How and why sales efficiency could help tech startups unlock growth
Sales efficiency is the best way to understand the economics of a business. To me, it answers the question as to whether a business can ever scale. The harsh truth is, if it can’t scale, investors won’t be interested.
Sales efficiency is more simple to measure than other related concepts like CAC (customer acquisition cost) or LTV (lifetime value). Here’s why:
· CAC is harder to truly measure, especially new CAC. In a SaaS organization, sometimes it can be hard to allocate those costs to what that new CAC is, as opposed to upsell or cross-sell within the same organization. Salespeople are almost always trying to pursue two goals:
· Trying to acquire new customers
· Selling within an existing customer (more seats within an established department, or expanding to a new division)
These activities generate different CAC; trying to strip out only the new CAC can be tricky. Sales efficiency, on the other hand, looks at all net new ARR (annual recurring revenue), which includes new customer ARR as well as expansion ARR.
· LTV tries to measure the value of a customer over time, assuming both repeat purchases and eventual churn; this gives you a good sense of the ultimate value of that customer to your business over time. The challenge with LTV in SaaS is that the data points that you might use to assume churn and repeat purchase behavior aren’t very robust — there are few SaaS businesses that have enough customers to really make these numbers reliable.
Enterprise businesses should focus on unit economics of sales early. When a business scales, it rarely buys you better economics — usually it just means more losses.
The role of sales efficiency in your ‘go-to-market fit’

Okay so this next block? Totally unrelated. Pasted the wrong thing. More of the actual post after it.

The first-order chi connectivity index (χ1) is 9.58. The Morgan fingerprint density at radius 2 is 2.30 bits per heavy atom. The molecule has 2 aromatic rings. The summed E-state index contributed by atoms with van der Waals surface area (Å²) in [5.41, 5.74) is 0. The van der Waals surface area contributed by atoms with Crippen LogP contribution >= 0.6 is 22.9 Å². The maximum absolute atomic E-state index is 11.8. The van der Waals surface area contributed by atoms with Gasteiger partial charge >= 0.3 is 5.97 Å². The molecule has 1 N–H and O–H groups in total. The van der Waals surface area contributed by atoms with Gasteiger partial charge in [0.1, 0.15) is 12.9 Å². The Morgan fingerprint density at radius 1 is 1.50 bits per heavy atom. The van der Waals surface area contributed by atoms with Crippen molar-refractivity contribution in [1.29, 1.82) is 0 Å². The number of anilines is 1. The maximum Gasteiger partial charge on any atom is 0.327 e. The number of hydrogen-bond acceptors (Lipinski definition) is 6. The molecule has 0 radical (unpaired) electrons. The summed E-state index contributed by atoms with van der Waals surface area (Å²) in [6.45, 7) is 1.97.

At Storm Ventures we use a concept we call finding ‘go-to-market fit’ (GTM fit).
It is critical to the ultimate health of your business. Briefly summarized, GTM fit describes the stage in a business when the founder has found a product that has some resonance with a handful of customers — maybe the CEO is still the one at the company who’s selling everything — and they now have to figure out how to scale, which means the GTM motion needs to become something repeatable.
So how do you figure out the GTM motion that’ll work? Part of the answer is sales efficiency; figuring it out early may mean the difference between success and failure. Your exec team may decide to forgo profitability to grow — generally a great decision — but that doesn’t mean you can afford to ignore the sales model, unless you have literally unlimited capital.
Calculating sales efficiency
Generally speaking for a SaaS business, if you can spend $1 to generate $1 of new ARR, you’re on your way. Ideally, your ratio should be 1 or greater.
There are, of course, some nuances:
· You can shift your sales and marketing expense by one quarter if you find your sales cycle is longer than 90 days.
· If your margins are lower than a typical SaaS business, you need to have an even more efficient model, because profitability is even harder to find.
A good generic example might be hardware-enabled SaaS — a business that requires some hardware along with the SaaS (sensors, robotics), but whose value is in the software, which you sell as a subscription. In this case, margins are lower because of the cost of producing the hardware, so efficiencies in sales need to be higher.